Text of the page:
It is no mystery that while motorcycle riding may be enjoyable, it is one of the riskiest forms of personal transportation. The numbers speak for themselves. Per mile traveled, the number of motorcyclists’ deaths exceeded 26 times that of car drivers in 2013 1 .While there are inherent risks to riding a motorcycle that drivers do not experience, there is a larger public safety issue at hand. Drivers are not noticing motorcyclists until it is too late to react.

Drivers’ failure to notice motorcyclists is not a new phenomenon either. People are quick to blame cell phones or text messaging for distracted driving, but this issue has persisted before the rise in cell phone popularity. The Hurt report, written in 1985, goes into great depth regarding the causes of motorcycle accidents. On Other Vehicle Violation, the Hurt report definitively states “the greatest part of this accident cause factor is related to the failure of the automobile driver to “see” the oncoming motorcycle, or to “see it in time” to avoid the collision.” 2 While the addition of cell phones have added another element of distraction to the everyday driver, the problem of identifying the motorcyclist before the accident can be avoided still remains. Computers, on the other hand, are not so easily distracted.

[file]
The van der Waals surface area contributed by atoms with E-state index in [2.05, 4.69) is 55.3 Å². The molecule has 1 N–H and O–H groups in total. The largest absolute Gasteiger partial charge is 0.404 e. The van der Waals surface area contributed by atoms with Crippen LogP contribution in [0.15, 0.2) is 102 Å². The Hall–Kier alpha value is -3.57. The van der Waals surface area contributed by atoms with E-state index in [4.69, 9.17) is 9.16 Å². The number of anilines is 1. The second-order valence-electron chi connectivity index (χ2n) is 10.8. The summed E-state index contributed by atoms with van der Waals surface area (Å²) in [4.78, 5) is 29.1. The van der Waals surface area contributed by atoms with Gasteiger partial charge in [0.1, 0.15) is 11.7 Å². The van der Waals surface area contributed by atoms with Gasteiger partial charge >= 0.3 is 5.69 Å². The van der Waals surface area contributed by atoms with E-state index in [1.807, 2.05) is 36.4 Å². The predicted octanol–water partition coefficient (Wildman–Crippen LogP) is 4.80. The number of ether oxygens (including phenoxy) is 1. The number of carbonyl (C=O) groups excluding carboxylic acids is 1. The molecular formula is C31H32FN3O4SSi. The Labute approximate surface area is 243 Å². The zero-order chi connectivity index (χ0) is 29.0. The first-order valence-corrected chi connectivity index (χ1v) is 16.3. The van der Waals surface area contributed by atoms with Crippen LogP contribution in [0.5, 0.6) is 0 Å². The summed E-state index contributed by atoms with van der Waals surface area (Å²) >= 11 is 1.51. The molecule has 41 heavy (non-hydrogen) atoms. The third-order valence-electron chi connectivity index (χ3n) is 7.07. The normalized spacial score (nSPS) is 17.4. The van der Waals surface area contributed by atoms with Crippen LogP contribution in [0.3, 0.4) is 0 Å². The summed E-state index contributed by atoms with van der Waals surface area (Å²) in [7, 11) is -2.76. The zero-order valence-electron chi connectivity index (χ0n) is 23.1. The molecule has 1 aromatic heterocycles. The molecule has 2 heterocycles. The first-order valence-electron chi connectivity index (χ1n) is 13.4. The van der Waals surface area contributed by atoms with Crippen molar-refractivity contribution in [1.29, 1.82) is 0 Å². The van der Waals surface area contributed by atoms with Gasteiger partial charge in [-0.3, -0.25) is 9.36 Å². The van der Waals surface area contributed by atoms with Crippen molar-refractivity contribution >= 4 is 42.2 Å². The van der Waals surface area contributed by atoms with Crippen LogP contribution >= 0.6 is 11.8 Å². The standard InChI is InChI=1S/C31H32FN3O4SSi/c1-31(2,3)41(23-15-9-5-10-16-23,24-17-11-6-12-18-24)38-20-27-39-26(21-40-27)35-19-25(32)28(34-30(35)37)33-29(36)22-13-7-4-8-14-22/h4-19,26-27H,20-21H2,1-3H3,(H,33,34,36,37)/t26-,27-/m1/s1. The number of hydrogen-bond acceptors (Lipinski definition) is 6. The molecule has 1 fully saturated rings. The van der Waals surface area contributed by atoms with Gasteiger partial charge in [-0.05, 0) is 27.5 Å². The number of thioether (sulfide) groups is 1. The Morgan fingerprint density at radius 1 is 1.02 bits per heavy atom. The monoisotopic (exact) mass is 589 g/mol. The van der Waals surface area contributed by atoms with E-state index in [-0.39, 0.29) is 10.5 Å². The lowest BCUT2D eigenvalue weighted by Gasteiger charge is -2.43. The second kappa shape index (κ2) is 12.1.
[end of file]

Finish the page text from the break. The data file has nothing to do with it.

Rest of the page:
A computer’s or autonomous vehicle’s actions are entirely predictable; sensory input is interpreted through designed algorithms and the results or next action is determined. The data is collected so rapidly the computer is able to make these decisions fluidly, similarly to a human. The difference then between the human and the computer is the amount of sensory input and the predictability on a moment-to-moment basis. For motorcyclists, this predictability could save lives. Rapid lanes changes caused by inattention could be a thing of the past. The common left-turn accident into an oncoming motorcyclist would never happen if the car could determine the maneuver was unsafe.

Does this mean we should immediately adopt autonomous vehicles? Unfortunately, it is not so simple. The fact remains that we have a long way to go before autonomous vehicles are driven ubiquitously throughout the United States. In addition to the changes in legislature, the algorithms that determine the vehicles actions are still being modified to ensure more reliable public safety. All that stated, many are hopeful that autonomous vehicles can make our roads a safer place for all.